No instructions were requested on the last mentioned matters, no objections were made or exceptions saved with reference to the court's failure to so instruct the jury and no assignment of error is presented in this court concerning these matters.

The record shows that the baby was exhibited and offered in evidence for the particular purpose of comparison of its appearance with that of its alleged father, who was present in the court room and who subsequently took the stand and testified in his own defense before the jury. It is immaterial, therefore, that the baby might have been properly exhibited for another and different purpose, to wit, for the purpose of showing that the crime charged had been committed by some one.

The general rule is well stated in 44 Am.Jur. 943, Rape, Sec. 70, as follows: "In a prosecution for statutory rape, the birth of a child conclusively establishes a prior act of unlawful intercourse, when the date of the birth is such as to show that the child was conceived prior to the time when the mother arrived at the age of consent; and it is permissible for the prosecution to exhibit the child to the jury to prove the commission of the crime, for in such cases the state cannot be confined to proof by oral testimony, and excluded from presenting the child to the jury as evidence tending to establish the fact of birth and prior unlawful intercourse. The propriety of the exhibition *221 of a child for the purpose of comparison on the question of race or color is conceded, but the decisions are in conflict on the question whether the child may be exhibited for the purpose of enabling the jury to compare its features and characteristics with those of the accused. Some courts permit the prosecution to exhibit to the jury a child born to the prosecutrix as a result of the rape, for the purpose of fixing the paternity on the defendant and thereby establishing the fact that the defendant committed the crime." Also see 47 Am.Jur. 649, Seduction, Sec. 41; 27 Am.Jur. 298, Incest, Sec. 16; 52 C.J. 1077, Rape, Sec. 107; 10 C.J.S., Bastards, § 92, page 177; and Annotations in American and English annotated cases 560; 1 A.L.R. 622; 40 A.L.R. 97, 111, 168; 95 A.L.R. 314.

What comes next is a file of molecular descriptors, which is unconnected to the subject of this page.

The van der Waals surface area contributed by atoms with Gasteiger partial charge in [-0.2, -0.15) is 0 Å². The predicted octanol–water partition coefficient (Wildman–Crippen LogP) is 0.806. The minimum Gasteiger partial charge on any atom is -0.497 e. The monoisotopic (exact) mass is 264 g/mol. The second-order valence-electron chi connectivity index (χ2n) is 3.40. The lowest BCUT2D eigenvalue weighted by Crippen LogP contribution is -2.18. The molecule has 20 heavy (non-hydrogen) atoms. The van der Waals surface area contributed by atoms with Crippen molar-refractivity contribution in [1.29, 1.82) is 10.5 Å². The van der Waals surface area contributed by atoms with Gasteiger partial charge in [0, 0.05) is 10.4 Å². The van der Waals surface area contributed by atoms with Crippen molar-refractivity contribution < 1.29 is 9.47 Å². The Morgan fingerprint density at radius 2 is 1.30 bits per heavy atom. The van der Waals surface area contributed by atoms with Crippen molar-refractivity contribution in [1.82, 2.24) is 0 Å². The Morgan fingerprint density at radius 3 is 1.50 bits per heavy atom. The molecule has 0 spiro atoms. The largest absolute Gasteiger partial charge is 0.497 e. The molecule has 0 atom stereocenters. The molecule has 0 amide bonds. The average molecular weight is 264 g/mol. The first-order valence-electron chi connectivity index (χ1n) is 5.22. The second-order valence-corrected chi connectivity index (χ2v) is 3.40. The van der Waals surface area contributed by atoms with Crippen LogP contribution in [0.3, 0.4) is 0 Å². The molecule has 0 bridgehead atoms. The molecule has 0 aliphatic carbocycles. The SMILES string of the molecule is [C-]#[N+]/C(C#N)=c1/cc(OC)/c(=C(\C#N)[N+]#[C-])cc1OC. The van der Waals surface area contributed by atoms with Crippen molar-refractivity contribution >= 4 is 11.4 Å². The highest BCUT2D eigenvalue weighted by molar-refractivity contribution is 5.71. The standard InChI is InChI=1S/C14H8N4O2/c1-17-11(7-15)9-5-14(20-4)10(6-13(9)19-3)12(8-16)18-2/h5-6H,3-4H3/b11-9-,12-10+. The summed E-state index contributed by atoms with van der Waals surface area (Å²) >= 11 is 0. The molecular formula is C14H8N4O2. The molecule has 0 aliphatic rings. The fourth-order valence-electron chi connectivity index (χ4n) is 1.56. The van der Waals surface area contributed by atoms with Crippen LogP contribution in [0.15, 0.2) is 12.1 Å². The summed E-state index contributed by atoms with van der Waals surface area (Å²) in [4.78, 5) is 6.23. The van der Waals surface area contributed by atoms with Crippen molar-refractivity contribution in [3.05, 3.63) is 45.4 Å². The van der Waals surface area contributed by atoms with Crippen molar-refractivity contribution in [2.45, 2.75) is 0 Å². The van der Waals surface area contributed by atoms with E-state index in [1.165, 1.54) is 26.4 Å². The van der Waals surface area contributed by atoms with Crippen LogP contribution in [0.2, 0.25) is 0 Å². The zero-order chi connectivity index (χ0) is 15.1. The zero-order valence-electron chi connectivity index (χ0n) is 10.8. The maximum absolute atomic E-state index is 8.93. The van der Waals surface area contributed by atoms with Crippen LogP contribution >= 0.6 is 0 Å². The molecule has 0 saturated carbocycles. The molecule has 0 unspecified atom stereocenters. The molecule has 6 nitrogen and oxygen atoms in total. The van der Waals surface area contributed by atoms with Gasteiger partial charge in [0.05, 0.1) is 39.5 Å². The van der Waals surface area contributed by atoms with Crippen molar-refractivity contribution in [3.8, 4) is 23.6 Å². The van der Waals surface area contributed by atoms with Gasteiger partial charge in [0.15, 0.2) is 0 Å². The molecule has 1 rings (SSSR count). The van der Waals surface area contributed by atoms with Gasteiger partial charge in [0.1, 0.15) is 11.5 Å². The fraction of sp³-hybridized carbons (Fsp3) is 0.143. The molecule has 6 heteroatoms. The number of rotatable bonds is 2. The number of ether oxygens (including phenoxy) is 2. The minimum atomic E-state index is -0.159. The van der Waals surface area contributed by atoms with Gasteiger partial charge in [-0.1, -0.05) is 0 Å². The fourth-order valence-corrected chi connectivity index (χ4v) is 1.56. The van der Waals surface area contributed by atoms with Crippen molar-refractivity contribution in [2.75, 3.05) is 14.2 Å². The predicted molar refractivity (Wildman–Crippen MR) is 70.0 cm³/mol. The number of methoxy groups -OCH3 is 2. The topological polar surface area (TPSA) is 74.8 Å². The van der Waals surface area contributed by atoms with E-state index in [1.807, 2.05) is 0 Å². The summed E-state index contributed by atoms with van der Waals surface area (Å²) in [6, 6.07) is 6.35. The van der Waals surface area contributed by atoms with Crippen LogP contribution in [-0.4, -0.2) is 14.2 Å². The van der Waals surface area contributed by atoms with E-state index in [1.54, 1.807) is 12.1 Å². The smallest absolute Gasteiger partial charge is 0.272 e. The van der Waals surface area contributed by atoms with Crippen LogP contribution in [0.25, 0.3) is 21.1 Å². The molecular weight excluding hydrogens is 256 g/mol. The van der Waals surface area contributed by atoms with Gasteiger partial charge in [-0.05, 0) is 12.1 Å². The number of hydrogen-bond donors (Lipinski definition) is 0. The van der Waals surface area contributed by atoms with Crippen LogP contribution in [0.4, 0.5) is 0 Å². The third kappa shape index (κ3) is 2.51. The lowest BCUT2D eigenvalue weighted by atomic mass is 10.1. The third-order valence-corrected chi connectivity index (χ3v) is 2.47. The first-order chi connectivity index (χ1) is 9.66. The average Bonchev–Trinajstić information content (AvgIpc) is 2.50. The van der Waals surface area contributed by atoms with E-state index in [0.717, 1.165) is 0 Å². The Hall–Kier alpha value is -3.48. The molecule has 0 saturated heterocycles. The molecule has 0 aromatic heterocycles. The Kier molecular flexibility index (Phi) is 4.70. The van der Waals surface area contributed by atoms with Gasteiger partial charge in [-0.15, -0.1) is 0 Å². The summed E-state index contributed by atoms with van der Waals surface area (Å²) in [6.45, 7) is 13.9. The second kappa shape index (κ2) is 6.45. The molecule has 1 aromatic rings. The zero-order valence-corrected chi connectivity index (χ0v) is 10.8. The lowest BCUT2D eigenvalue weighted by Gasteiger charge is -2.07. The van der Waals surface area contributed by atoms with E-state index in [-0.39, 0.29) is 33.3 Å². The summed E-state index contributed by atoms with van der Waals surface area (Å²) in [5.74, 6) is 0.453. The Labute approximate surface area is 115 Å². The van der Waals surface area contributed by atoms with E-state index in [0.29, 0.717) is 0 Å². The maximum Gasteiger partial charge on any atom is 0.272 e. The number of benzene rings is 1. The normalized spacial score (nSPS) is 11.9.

This court has not previously ruled the issue presented. In the case of State v. Palmberg, 199 Mo. 233, 253, 97 S.W. 566, 572, reversed on other grounds, the Court said: "* * * we are of the opinion that the prosecuting witness had the right to testify that she became pregnant and gave birth to a child as the result of the intercourse she referred to, and, if she has the child in the courtroom, we see no impropriety nor valid objection to her pointing it out and saying, `That is the child I gave birth to as the result of such intercourse.'" And see State v. Kuebler, Mo.Sup., 14 S.W.2d 449, 451.

In State v. Miller, 263 Mo. 326, 172 S.W. 385, 388 (a statutory case) the court said: "The fact that the child was born is an absolute showing that a crime was committed." And see State v. Cobb, 359 Mo. 373, 221 S.W.2d 745, 749(9). In the case of State v. Fogg, 206 Mo. 696, 708, 105 S.W. 618, 621 (a seduction case), the trial court had permitted the prosecuting witness to take her baby and exhibit it to the jury while testifying, but the state did not offer or make profert of the child. The court said: "We are of the opinion that proper deference should be shown the trial court, and the presumption must be indulged that it has exercised proper precaution in the administration of the law; and if in the judgment of the court the mere fact that the prosecutrix had her child with her at the time of testifying was not calculated to endanger a fair and impartial trial by the jury, we are unwilling to say that the judgment of the court in this respect was erroneous, and that such action by the mother, in having her child with her, was calculated to prejudice the minds of the jury."

The authorities which hold that a child may not be exhibited to the jury for the purpose of comparison of features with those of its alleged father apparently do so on the ground that a young child could not possibly resemble an adult and that a comparison between a young child, whose features are immature and undergoing frequent changes, could not, as a matter of law, have any probative value on the issues presented. It is said that the fact of resemblance, when applied to the immature child, is worthless as evidence to establish the fact of parentage, because such resemblance is too vague, uncertain and fanciful in nature to be submitted to a jury. It is also said that ordinary observation teaches us that in the same family of children different colors of hair and eyes are not unusual, and that it is not at all certain that children resemble the reputed father. The exhibition of a young child before the jury to permit an inspection of the features of the child and those of the alleged father for the purpose of comparison has also been criticised on the ground that such a course enables the jury to base its verdict, in part, at least, on individual knowledge of facts not presentable in the record and of which the appellate court can acquire no information, thus preventing a review of the case on the question of sufficiency of the evidence. This latter objection would apply in any case where the jury is permitted to view objects or wounds which cannot be incorporated in the record to be presented for review. This is not a valid objection under the laws of this state.